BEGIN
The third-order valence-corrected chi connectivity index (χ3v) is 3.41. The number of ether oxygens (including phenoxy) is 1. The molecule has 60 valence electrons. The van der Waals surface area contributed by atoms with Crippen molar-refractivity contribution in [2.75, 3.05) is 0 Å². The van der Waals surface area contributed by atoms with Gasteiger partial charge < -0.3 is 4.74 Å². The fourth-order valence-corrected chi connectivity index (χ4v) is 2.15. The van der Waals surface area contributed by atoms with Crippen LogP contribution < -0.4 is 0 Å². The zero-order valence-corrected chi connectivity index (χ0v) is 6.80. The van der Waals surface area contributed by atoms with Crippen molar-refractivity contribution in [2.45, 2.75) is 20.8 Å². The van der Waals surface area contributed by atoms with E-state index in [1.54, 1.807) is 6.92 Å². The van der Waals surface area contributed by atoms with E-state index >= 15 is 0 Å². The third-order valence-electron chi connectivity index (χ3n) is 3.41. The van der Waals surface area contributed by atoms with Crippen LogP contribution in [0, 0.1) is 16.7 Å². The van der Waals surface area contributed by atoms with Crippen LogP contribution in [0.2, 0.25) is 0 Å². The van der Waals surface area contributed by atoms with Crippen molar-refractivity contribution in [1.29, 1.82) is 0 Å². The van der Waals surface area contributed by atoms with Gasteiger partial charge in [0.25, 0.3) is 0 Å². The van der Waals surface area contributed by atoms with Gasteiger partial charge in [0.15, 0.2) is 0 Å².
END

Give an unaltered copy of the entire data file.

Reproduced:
The third-order valence-corrected chi connectivity index (χ3v) is 3.41. The number of ether oxygens (including phenoxy) is 1. The molecule has 60 valence electrons. The van der Waals surface area contributed by atoms with Crippen molar-refractivity contribution in [2.75, 3.05) is 0 Å². The van der Waals surface area contributed by atoms with Gasteiger partial charge < -0.3 is 4.74 Å². The fourth-order valence-corrected chi connectivity index (χ4v) is 2.15. The van der Waals surface area contributed by atoms with Crippen LogP contribution < -0.4 is 0 Å². The zero-order valence-corrected chi connectivity index (χ0v) is 6.80. The van der Waals surface area contributed by atoms with Crippen molar-refractivity contribution in [2.45, 2.75) is 20.8 Å². The van der Waals surface area contributed by atoms with E-state index in [1.54, 1.807) is 6.92 Å². The van der Waals surface area contributed by atoms with E-state index >= 15 is 0 Å². The third-order valence-electron chi connectivity index (χ3n) is 3.41. The van der Waals surface area contributed by atoms with Crippen LogP contribution in [0, 0.1) is 16.7 Å². The van der Waals surface area contributed by atoms with Crippen LogP contribution in [0.2, 0.25) is 0 Å². The van der Waals surface area contributed by atoms with Crippen molar-refractivity contribution in [1.29, 1.82) is 0 Å². The van der Waals surface area contributed by atoms with Gasteiger partial charge in [0.25, 0.3) is 0 Å². The van der Waals surface area contributed by atoms with Gasteiger partial charge in [0.15, 0.2) is 0 Å².